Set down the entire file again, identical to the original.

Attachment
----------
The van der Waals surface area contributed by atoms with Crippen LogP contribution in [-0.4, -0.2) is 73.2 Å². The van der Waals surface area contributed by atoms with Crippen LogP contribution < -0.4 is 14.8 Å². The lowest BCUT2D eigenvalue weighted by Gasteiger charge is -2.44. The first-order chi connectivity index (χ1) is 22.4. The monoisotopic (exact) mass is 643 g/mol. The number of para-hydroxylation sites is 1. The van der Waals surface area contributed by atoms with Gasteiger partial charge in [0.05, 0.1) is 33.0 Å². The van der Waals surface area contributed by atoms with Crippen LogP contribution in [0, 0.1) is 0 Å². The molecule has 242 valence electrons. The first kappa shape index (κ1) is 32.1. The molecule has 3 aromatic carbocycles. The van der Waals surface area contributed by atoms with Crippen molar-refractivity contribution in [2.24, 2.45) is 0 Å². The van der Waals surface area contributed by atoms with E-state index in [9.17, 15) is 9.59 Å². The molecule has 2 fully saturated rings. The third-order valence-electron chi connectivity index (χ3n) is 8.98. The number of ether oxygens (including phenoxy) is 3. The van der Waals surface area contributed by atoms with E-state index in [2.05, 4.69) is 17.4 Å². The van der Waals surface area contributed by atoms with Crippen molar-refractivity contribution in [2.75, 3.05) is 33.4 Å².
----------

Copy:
The van der Waals surface area contributed by atoms with Crippen LogP contribution in [-0.4, -0.2) is 73.2 Å². The van der Waals surface area contributed by atoms with Crippen LogP contribution < -0.4 is 14.8 Å². The lowest BCUT2D eigenvalue weighted by Gasteiger charge is -2.44. The first-order chi connectivity index (χ1) is 22.4. The monoisotopic (exact) mass is 643 g/mol. The number of para-hydroxylation sites is 1. The van der Waals surface area contributed by atoms with Gasteiger partial charge in [0.05, 0.1) is 33.0 Å². The van der Waals surface area contributed by atoms with Crippen LogP contribution in [0, 0.1) is 0 Å². The molecule has 242 valence electrons. The first kappa shape index (κ1) is 32.1. The molecule has 3 aromatic carbocycles. The van der Waals surface area contributed by atoms with Crippen molar-refractivity contribution in [2.24, 2.45) is 0 Å². The van der Waals surface area contributed by atoms with E-state index in [9.17, 15) is 9.59 Å². The molecule has 2 fully saturated rings. The third-order valence-electron chi connectivity index (χ3n) is 8.98. The number of ether oxygens (including phenoxy) is 3. The van der Waals surface area contributed by atoms with E-state index in [2.05, 4.69) is 17.4 Å². The van der Waals surface area contributed by atoms with Crippen molar-refractivity contribution in [2.75, 3.05) is 33.4 Å².